I was watching the TV detective show Agatha Raisin this weekend.
In the episode a Farm Shop had two young men come in to the scene talking in Polish, with English subtitles immediately coming on to the screen. The Farm Shop Owner then addresses the men and says she expects them to speak English when at work.
Watching this reminded me that with our increasingly diverse workforce, employers can find themselves having to grapple with uncomfortable language issues at work and the legal implicatons that arise when they do.
We all know that a diverse workforce promotes equality of opportunity. Compliance with discrimination legislation in the workplace is therefore essential, not least because of the significant risk that a loss in a tribunal will have adverse impact on the business as well as the financial compensation being uncapped.
What does the law allow?
The Equality Act 2010 protects employees and others against discrimination on various grounds including that of race. Race includes colour, nationality and ethnic or national origins. Less favourable treatment because of race is unlawful direct discrimination. Unlawful indirect discrimination can be harder to spot.
It involves a provision, criterion or practice (PCP) which applies to all but which puts people in a certain racial group at a particular disadvantage.
Important to remember is that only indirect discrimination can be objectively justified by an employer. Where an employer can show objective justification the treatment will not be unlawful. Objective justification involves showing that the provision, criterion or practice was a proportionate means of achieving a legitimate aim. Broadly, this means showing that there was a good business reason for it and no less discriminatory way of meeting the desired aim.
So can employers require workers to communicate in a common language?
So asking employees to communicate in a common language does sound like it could be indirectly discriminatory and would need to be objectively justified. Right?
The first question to ask is can the employer show there are legitimate business reasons to speak common language?
The obvious one may be that it would reduce “misunderstandings”, whether legal, financial or in relation to health and safety. It could also be conducive to good employee relations and promote cohesion.
If English speaking employees do not understand what their colleagues are saying in a different language, they may feel excluded and may suspect that their colleagues are talking about them.
Employers will need to be mindful of the risk of bullying and harassment within the workplace. Any such complaints raised should be dealt with on a case by case basis under the employer’s relevant policies with appropriate training and support structures in place to manage such situations.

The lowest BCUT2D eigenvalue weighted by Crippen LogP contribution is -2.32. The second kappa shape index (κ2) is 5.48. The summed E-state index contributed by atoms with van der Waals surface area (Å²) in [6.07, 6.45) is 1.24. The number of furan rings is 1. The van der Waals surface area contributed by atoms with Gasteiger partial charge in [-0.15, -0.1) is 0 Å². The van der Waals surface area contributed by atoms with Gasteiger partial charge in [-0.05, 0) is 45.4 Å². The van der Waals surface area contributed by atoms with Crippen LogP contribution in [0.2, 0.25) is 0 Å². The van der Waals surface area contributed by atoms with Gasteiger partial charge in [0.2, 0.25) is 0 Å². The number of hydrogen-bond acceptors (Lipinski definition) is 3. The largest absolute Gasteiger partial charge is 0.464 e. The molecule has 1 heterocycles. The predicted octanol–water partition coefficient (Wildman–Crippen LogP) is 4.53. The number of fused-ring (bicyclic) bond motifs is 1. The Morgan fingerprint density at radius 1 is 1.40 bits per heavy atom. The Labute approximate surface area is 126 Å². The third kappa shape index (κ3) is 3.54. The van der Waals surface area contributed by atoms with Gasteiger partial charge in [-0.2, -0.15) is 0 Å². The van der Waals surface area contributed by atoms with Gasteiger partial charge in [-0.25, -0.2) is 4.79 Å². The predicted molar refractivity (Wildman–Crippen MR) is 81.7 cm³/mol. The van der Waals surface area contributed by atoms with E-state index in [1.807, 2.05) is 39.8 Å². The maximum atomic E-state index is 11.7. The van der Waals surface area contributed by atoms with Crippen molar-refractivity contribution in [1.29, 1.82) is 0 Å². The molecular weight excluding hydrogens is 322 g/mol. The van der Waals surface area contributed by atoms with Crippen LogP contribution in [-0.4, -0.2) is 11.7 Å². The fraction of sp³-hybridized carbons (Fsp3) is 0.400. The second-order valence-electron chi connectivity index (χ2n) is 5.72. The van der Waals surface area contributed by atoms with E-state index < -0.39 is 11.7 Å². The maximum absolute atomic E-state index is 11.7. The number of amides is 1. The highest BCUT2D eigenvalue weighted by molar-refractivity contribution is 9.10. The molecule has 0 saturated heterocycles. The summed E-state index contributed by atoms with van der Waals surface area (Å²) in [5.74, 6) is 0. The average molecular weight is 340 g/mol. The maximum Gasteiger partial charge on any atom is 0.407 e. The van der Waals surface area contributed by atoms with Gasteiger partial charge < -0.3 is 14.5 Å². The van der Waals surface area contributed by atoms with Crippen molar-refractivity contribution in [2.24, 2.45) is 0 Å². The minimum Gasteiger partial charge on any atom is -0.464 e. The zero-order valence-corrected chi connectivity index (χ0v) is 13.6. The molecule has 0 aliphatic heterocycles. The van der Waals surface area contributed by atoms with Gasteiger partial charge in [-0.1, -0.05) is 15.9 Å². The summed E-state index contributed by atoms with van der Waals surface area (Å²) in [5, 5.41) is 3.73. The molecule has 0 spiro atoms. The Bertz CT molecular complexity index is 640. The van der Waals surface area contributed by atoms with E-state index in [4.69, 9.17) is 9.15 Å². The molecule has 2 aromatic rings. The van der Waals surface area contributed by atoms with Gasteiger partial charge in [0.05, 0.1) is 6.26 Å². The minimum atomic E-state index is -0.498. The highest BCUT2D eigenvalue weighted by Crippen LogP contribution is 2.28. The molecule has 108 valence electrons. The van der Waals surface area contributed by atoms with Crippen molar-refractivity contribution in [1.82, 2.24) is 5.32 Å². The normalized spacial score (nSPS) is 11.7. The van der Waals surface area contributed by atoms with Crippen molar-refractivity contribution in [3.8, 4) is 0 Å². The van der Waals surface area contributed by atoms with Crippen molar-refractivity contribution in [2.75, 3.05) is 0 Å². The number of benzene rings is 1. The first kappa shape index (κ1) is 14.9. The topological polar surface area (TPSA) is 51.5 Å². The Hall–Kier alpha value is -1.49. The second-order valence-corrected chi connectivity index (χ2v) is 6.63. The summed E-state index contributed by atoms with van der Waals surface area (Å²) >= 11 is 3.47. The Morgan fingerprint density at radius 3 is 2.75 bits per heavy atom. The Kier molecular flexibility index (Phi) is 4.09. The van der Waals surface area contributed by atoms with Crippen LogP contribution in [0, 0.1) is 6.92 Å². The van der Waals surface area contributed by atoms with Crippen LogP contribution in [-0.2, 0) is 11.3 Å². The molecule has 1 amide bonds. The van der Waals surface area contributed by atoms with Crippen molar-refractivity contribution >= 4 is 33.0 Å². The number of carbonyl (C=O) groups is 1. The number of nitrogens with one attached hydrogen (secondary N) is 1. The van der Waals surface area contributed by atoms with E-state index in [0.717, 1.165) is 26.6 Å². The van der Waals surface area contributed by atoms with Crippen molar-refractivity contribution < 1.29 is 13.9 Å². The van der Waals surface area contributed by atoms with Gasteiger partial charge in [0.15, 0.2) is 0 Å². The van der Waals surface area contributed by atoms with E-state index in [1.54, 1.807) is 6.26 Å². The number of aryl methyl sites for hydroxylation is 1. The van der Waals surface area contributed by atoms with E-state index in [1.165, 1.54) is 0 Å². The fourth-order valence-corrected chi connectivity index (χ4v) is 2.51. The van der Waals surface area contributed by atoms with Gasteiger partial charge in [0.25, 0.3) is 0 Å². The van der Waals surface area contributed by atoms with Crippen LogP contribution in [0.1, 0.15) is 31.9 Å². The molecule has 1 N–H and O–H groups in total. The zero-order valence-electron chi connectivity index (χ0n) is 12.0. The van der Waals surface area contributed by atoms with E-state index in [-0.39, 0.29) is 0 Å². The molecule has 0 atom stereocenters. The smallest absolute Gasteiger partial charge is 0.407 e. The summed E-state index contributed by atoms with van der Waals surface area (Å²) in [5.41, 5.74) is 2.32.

In the case of Dziedziak v Future Electronics Limited 2012, the Employment Appeal Tribunal upheld a decision that it was an act of direct discrimination when the employer told Ms Dziedziak, who was Polish, not to “use her own language”. This was particularly problematic as while it is possible to defend a claim of indirect discrimination as being objectively justified there is no such defence to claims of direct discrimination. The issue here the issue was the phrase “do not use your own language”. They directly discriminated against her.
It is certainly likely to be difficult to justify imposing a particular language outside of working duties for example, after work at social events, during work breaks or casual conversations between colleagues. Similarly, blanket rules or policies involving the use of a particular language within the workplace may also be difficult to objectively justify as a proportionate means of achieving a legitimate aim unless there are good business reasons for it, the position will depend on the facts of each case and employer’s particular circumstances.
What do employers need to bear in mind?
When trying to objectively justify a potentially indirectly discriminatory language policy, employers will be expected to demonstrate that they have considered whether there is any less discriminatory way of reducing any disadvantage to a particular group, this may include for example:
- considering what level of English may be required for the role (if any) and to be able to demonstrate why this level is required.
- If only basic words need to be spoken and understood in English to perform the role, consider English language classes.
- Workplace policies should be put in place (i.e. on Equality, Bullying and Harassment). This should deal with issues of exclusion and being respectful of others who do not share the same language. Training should also be provided on these policies.
- Individuals should be reminded to consider the needs of others who do not share the same mother tongue and to encourage a common language to be spoken when undertaking work activities.
- Employers should encourage employees to learn from one another and also feedback any ideas on how communication can be facilitated within the workplace to remove any barriers.
The Equality Act 2010 Employment Code of Practice contains further practical guidance on this issue (see paragraph 17.44 onwards).